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August 24, 2014

Lane Coder x Larry Letters

A Fine Art-Inspired Trip to the Californian Outback

“I think there’s an inherent narrative that happens when taking pictures in Big Sur,” says American photographer Lane Coder of his recent collaboration with fellow image-maker, Larry Letters, in the remote Californian outback. “It’s a place stuck in time a little bit, you can still feel the presence of hippies past and present.” The pair, who found an affinity between their work while studying at the Art Center College of Design in Pasadena, escaped the confines of the studio for the great outdoors in between commissions for Vogue Japan and The New Yorker. “I find beauty in the details as well as giving the ‘whole’ picture; I think it helps tell a more complete story,” says Coder, who snapped the two aerial shots from the plane during his return journey back to New York. While they managed to fit in an impromptu fashion shoot using the rugged landscape and giant redwoods as a backdrop, the trip was not without a touch of danger, says Letters: “Killer seagulls, a bit of debauchery, a couple of trips to the hospital, fine wine in Wine Country, alien-like jellyfish, and California’s gorgeous, chameleon-esque light.”

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Hamilton Island Race Week

The Resort-Side Action at the Southern Hemisphere’s Most Glamorous Yachting Regatta

Free-flowing Moët and motor cruisers replete with Jacuzzis fuel the salt-water sailing at this year’s Audi Hamilton Island Race Week in photographer Sean Fennessy’s series. On Australia’s Queensland coast, just off the Great Barrier Reef, the Whitsunday Islands played host to a fleet of 163 yachts jostling to win one of the scheduled 28 races. A fleet of electric-powered golf carts transported the audience of actors, TV personalities and gold-medal-winning Olympians who had come to witness the sailing prowess on show around the island's luxury Qualia resort, while acclaimed Australian chef Shannon Bennett of Melbourne-based sustainable restaurant Vue de Monde provided gastronomic delicacies. “My aim was to capture these events from the inside and glimpse into a world of excess and privilege,” says the Tasmanian-born Fennessy. Onshore, Greg Prescott, skipper of the 2 Unlimited sailboat, took home the week’s most coveted prize––an A1 compact car worth around $22,000––as winner of the Audi Final Drive Challenge, which involved racing the aggressively powered Audi R8 supercar around the island’s airport runway.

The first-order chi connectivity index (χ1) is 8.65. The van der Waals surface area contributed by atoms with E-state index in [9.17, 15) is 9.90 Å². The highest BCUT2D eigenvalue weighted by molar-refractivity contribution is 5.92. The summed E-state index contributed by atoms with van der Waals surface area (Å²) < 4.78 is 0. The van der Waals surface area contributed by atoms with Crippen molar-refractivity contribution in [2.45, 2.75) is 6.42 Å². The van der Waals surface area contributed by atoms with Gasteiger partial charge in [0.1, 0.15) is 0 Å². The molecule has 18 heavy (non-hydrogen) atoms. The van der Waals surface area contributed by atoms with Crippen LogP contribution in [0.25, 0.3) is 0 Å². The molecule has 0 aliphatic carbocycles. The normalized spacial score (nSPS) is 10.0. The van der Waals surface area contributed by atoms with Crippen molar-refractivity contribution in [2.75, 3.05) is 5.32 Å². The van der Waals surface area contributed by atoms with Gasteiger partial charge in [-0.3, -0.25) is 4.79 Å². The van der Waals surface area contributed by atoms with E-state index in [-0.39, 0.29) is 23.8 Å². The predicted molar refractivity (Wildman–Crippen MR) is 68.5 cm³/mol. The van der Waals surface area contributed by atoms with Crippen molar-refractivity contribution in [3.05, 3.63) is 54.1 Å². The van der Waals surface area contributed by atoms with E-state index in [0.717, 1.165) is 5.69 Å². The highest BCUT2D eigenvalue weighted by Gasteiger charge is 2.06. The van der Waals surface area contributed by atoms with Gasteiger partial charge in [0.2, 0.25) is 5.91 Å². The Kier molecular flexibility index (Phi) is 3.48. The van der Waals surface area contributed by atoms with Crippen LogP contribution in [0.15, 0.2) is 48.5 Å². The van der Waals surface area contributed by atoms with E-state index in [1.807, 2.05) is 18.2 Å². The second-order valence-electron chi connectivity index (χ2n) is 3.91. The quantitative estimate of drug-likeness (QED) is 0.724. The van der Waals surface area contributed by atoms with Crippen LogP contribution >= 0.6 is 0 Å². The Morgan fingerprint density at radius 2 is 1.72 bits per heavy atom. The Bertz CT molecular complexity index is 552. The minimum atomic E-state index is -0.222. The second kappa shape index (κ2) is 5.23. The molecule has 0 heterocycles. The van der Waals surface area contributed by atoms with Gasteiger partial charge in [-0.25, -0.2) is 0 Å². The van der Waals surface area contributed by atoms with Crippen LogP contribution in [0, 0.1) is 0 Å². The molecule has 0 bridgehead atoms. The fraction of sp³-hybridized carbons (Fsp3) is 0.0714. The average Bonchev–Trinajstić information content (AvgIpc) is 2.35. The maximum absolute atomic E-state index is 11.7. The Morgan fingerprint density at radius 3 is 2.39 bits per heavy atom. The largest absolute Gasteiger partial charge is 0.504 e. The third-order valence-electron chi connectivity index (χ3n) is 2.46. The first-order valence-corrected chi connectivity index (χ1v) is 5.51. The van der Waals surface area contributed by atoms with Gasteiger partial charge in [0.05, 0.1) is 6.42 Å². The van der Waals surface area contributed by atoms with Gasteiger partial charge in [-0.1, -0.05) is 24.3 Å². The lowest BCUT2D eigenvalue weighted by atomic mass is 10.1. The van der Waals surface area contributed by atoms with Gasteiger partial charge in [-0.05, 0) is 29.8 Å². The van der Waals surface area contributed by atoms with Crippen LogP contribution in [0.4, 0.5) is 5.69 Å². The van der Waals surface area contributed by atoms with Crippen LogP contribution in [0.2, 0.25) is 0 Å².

Canon 5d Mk III.

Boats in the fleet


Biggest boat
The 30-meter supermaxi yacht Wild Oats XI 

Fastest time achieved
17-knot average speed by the trimaran Team Australia in the 60-nautical-mile long-distance race.

Optimum weather conditions
16-knot south-easterly trade wind and sunny skies.

Best boat name

Nautical miles sailed
Approximately 250 over the week.

Largest sail
930 square meters on Wild Oats XI––the equivalent of over four tennis courts. 

Closest call